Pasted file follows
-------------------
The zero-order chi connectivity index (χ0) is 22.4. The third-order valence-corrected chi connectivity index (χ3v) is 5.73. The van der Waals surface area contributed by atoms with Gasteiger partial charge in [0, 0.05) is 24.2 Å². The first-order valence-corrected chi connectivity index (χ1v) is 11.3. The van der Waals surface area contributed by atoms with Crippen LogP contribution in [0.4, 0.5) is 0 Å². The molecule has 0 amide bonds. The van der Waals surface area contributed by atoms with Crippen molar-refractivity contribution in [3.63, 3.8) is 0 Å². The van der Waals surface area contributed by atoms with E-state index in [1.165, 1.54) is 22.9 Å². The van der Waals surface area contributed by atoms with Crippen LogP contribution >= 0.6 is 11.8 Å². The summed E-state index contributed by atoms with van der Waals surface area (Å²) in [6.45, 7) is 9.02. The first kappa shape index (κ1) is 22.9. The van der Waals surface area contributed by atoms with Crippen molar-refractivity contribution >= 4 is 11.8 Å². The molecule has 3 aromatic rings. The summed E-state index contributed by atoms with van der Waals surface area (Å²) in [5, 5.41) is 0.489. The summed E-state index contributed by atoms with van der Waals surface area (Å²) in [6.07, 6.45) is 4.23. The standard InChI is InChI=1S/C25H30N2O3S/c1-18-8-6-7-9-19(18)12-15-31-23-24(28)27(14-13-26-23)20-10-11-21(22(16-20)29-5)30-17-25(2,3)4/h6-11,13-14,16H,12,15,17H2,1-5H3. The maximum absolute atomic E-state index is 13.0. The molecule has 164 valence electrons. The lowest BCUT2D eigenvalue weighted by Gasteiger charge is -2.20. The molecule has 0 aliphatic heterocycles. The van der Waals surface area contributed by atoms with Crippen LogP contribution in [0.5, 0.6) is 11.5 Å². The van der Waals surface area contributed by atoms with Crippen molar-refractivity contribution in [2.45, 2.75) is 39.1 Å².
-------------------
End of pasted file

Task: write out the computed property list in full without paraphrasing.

The zero-order chi connectivity index (χ0) is 22.4. The third-order valence-corrected chi connectivity index (χ3v) is 5.73. The van der Waals surface area contributed by atoms with Gasteiger partial charge in [0, 0.05) is 24.2 Å². The first-order valence-corrected chi connectivity index (χ1v) is 11.3. The van der Waals surface area contributed by atoms with Crippen LogP contribution in [0.4, 0.5) is 0 Å². The molecule has 0 amide bonds. The van der Waals surface area contributed by atoms with Crippen molar-refractivity contribution in [3.63, 3.8) is 0 Å². The van der Waals surface area contributed by atoms with E-state index in [1.165, 1.54) is 22.9 Å². The van der Waals surface area contributed by atoms with Crippen LogP contribution >= 0.6 is 11.8 Å². The summed E-state index contributed by atoms with van der Waals surface area (Å²) in [6.45, 7) is 9.02. The first kappa shape index (κ1) is 22.9. The van der Waals surface area contributed by atoms with Crippen molar-refractivity contribution >= 4 is 11.8 Å². The molecule has 3 aromatic rings. The summed E-state index contributed by atoms with van der Waals surface area (Å²) in [5, 5.41) is 0.489. The summed E-state index contributed by atoms with van der Waals surface area (Å²) in [6.07, 6.45) is 4.23. The standard InChI is InChI=1S/C25H30N2O3S/c1-18-8-6-7-9-19(18)12-15-31-23-24(28)27(14-13-26-23)20-10-11-21(22(16-20)29-5)30-17-25(2,3)4/h6-11,13-14,16H,12,15,17H2,1-5H3. The maximum absolute atomic E-state index is 13.0. The molecule has 164 valence electrons. The lowest BCUT2D eigenvalue weighted by Gasteiger charge is -2.20. The molecule has 0 aliphatic heterocycles. The van der Waals surface area contributed by atoms with Crippen LogP contribution in [0.5, 0.6) is 11.5 Å². The van der Waals surface area contributed by atoms with Crippen molar-refractivity contribution in [2.45, 2.75) is 39.1 Å².